Published: Thu, March 14, 2019
Worldwide | By Isabel Fisher

MPs say they are ready to push May towards softer Brexit

MPs say they are ready to push May towards softer Brexit

The backstop effectively keeps Britain in the EU's customs union - and therefore unable to strike free trade deals with other countries around the world, ruining a key prize for staunch Brexit supporters.

Cox's assessment was that the legal risk associated with the Irish backstop "remains unchanged", with the United Kingdom having "no internationally lawful means" of extricating itself should push come to shove.

The cross crashed around 320-pips, eroding a major part of the previous session's goodish up-move and was further pressurized by a modest pull-back in equity markets, which provided a minor lift to the Japanese Yen's safe-haven status.

Mr Juncker added: 'We reached an agreement last night with the British Government on the terms of Brexit, and I said yesterday evening - or anyway during the night - that it was a second chance, but there wouldn't be a third chance.

"Now is the time to come together to back this improved Brexit deal and to deliver on the instructions of the British people".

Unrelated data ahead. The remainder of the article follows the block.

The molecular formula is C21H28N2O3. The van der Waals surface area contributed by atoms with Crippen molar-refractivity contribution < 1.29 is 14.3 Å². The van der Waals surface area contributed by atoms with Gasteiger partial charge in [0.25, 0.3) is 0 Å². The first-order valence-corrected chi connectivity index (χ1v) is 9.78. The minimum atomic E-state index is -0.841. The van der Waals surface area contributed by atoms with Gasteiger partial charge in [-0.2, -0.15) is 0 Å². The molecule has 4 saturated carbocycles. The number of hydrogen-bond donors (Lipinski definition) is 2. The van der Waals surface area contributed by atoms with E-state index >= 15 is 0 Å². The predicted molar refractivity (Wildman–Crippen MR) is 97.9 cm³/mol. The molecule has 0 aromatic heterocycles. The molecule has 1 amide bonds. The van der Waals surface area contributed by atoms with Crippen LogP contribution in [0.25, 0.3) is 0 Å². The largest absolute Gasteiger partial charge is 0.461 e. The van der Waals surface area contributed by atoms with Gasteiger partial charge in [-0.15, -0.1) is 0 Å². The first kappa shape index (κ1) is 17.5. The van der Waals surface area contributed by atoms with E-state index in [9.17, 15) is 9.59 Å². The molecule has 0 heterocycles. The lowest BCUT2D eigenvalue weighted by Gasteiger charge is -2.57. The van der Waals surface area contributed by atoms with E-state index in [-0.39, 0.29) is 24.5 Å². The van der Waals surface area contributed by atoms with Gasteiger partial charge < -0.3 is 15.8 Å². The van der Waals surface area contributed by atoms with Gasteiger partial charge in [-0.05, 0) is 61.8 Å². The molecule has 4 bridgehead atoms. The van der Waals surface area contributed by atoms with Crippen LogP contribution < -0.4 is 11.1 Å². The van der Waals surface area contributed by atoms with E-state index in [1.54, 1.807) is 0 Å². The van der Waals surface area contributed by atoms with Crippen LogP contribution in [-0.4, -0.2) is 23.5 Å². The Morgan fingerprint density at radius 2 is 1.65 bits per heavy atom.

The Attorney General said additions to the Brexit deal secured by the Prime Minister in last-minute talks with the European Union on Monday night "reduce the risk" of the insurance policy for the Irish border in the vent that Brussels acts with "bad faith or want of best endeavours" in negotiations on a future trade deal.

The problem continues to revolve around the controversial Irish backstop - the safeguard against a hard border on the island of Ireland.


At its heart lies three new documents meant to provide additional legal guarantees that the United Kingdom can't be trapped indefinitely inside the backstop arrangement.

Last time May put her deal to the House of Commons, it was rejected by a ratio greater than 2:1.

HuffPost UK understands the DUP can not back May's deal in light of Cox's advice, and are likely to be followed by scores of Tory Brexiteers who have said they will be guided by the Northern Irish party.

Ms May had hoped that revisions to a Brexit deal over the Irish backstop, or protocol, secured late on Monday would offer enough assurances to get her deal through parliament.

"There should be no lingering doubts: this deal will leave us trapped and surrenders our sovereignty".

Cabinet office minister David Lidington told the House of Commons on Monday night that the two sides agreed on a "joint instrument" clarifying the withdrawal deal.

Sterling rose sharply on Tuesday as speculation swirled that Theresa May might be closer to securing approval for her Brexit deal.

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